My First Time in Nepal
03, Jul 2018
I am a responsible person who knows exactly what she wants from life. A total negation of this statement (in line with the exception proves the rule) is my trip to Nepal. The direction of which I did not know absolutely nothing, excess free cash in my account, lonely March evening in front of the computer and the need to face the new challenge, for me it was to travel alone, contributed to the fact that after repeated “refresh” the page with already filled in credit card datas I clicked “confirm”. In this way I became proud of myself to own tickets for August from Berlin to Kathmandu – the capital of the country quite unknown to me.
The feeling of pride disappeared in the morning and it had been replaced by complete terror and the question: What have I done. After a few days of panic and constant questions about the dubious state of health of my mind there came conclusion that became my mantra – nothing happens without a reason. My original plans, and any assumptions spoil the April earthquake which so badly affected this beautiful country. Despite all the signs in the heavens and the earth, the greatest fear in life, sometimes bordering panic and doubt trillion decided to go. It was my best decision that I made so far in my 30 years life.
After landing in Kathmandu smoothly and without problems I went through the visa process, although the only thing I could say the nepalese is “Namaste”. Leaving the international airport, which fortunately was not impressive (I tend to losing everywhere) I still could not believe that I was in a country that has the largest number of eight-thousanders moutains in the world (obviously I did not planned even make attempts to gain even the local hills). The city stole my heart, it was love at first sight (and definitely I do not belong to those amorous).
As a typical white girl I had a hotel in the center of the tourist district, in Thamel. I would recommend that solution to anyone who does not shy away from the company and evening entertainment in the form of a pub/restaurant under his breath. You can go to one of them and spend a lovely evening with Nepalese live music, sensational local beer Gorkha (Nepalese as it turns out are definitely beer drinkers), and delicious cuisine. Major roads in the city are paved with asphalt full of holes and hills. However, both the side streets and the whole Thamel is a threshing floor. A tangle of narrow streets gives the place an incredible charm. Number of souvenir shops, restaurants and hotels testifies to the fact that in the season, which starts in October and lasts until March Nepal is downright besieged by tourists.
For me the only explanation why the number of places offering the same range of services still has a raison to exist. Every few turns we encounter this or that god’s temple. From every place we takes we can find a look of the Buddha’s eyes watching our every step. No matter what part of town we find ourselves constantly there are hang over our heads all the bundles of electrical cables supplying power to each of even the humblest homes. The surrounding palette of colors and sincere smiles completes the picture.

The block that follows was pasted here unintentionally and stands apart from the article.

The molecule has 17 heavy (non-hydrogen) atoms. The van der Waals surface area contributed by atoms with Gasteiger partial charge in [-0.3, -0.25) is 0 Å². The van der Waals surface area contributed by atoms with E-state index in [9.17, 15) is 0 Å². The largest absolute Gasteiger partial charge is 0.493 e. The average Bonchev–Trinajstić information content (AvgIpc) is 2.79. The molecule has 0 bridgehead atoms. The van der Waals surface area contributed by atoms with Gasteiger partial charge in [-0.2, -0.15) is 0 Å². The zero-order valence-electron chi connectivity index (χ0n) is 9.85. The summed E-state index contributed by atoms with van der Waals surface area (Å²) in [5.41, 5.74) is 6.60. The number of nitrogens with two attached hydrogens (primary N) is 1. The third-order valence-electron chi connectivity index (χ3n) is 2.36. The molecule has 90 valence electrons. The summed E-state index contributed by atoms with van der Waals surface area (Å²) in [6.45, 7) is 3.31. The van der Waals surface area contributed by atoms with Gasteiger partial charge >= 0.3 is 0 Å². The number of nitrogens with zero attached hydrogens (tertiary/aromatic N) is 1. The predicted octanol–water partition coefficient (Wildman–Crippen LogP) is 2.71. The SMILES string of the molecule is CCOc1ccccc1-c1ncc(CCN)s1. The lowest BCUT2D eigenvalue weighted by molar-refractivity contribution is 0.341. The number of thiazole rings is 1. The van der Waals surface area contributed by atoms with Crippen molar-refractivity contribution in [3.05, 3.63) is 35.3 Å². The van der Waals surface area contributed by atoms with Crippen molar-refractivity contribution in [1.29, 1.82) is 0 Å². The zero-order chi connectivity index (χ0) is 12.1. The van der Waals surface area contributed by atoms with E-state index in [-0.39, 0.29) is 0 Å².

Children dressed in uniforms going to school, women in all colors of the rainbow exchanging between the latest news, men opening shops, homeless dogs looking for their luck scampering for merchant snacks. Around you can hear the horns of cars and bikes extremely popular in here. License plates are issued here in three colors: green, red and black, depending on the purposes for which the vehicle will be dedicated – private, government or official. Of course, it is prowling the streets of the plethora powered vehicles like rickshaws or all stalls of seasonal fruit. View of a bicycle laden with mangoes with smiling owner next to it – priceless.
As is widely known as a result of the earthquake that took place on 25 April this year, the entire Kathmandu valley has lost much of its gems. One of them is the tower, which towered over the city. At the moment we can only see its base tightly separated by a fence. The same applies to several temples, including that which was entirely composed of a single tree. In the place where it was located, we can only marvel at her picture. Buildings that were more fortunate are supported with long, massive beams and bravely waiting for renovations.
At first glance you do not see much, but to the trained eye (or with the help of a good guide as in my case), you can see deep cracks, crevices and sometimes dropouts buildings. Nevertheless, neighborhoods described extensively in every guide book like Dubar Square in KTM, Patan and Bhaktapur have not lost even a little charm and even now, when they are not in their best condition you can feel all their power and majesty. In addition, if you’ll crouching for a moment, you can see with your mind’s eye kings once lived here and world whitch was all around them and whitch is not so different from the one we find there today.